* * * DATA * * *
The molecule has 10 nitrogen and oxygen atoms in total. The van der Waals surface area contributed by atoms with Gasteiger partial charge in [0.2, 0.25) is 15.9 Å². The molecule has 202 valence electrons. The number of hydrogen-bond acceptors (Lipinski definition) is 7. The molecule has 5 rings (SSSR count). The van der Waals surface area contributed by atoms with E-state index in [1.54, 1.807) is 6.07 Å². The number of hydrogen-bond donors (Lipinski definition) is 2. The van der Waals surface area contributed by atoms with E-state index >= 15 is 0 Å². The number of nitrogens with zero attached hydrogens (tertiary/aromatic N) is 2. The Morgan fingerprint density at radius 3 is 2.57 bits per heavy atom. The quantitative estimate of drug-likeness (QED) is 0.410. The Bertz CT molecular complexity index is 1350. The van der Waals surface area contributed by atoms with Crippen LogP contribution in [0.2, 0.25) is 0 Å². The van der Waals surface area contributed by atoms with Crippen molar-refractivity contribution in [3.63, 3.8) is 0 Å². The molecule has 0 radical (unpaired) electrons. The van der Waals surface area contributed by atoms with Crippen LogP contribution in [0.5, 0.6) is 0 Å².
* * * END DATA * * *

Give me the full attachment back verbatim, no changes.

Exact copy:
The molecule has 10 nitrogen and oxygen atoms in total. The van der Waals surface area contributed by atoms with Gasteiger partial charge in [0.2, 0.25) is 15.9 Å². The molecule has 202 valence electrons. The number of hydrogen-bond acceptors (Lipinski definition) is 7. The molecule has 5 rings (SSSR count). The van der Waals surface area contributed by atoms with E-state index in [1.54, 1.807) is 6.07 Å². The number of hydrogen-bond donors (Lipinski definition) is 2. The van der Waals surface area contributed by atoms with E-state index >= 15 is 0 Å². The number of nitrogens with zero attached hydrogens (tertiary/aromatic N) is 2. The Morgan fingerprint density at radius 3 is 2.57 bits per heavy atom. The quantitative estimate of drug-likeness (QED) is 0.410. The Bertz CT molecular complexity index is 1350. The van der Waals surface area contributed by atoms with Crippen LogP contribution in [0.2, 0.25) is 0 Å². The van der Waals surface area contributed by atoms with Crippen molar-refractivity contribution in [3.63, 3.8) is 0 Å². The molecule has 0 radical (unpaired) electrons. The van der Waals surface area contributed by atoms with Crippen LogP contribution in [0.5, 0.6) is 0 Å².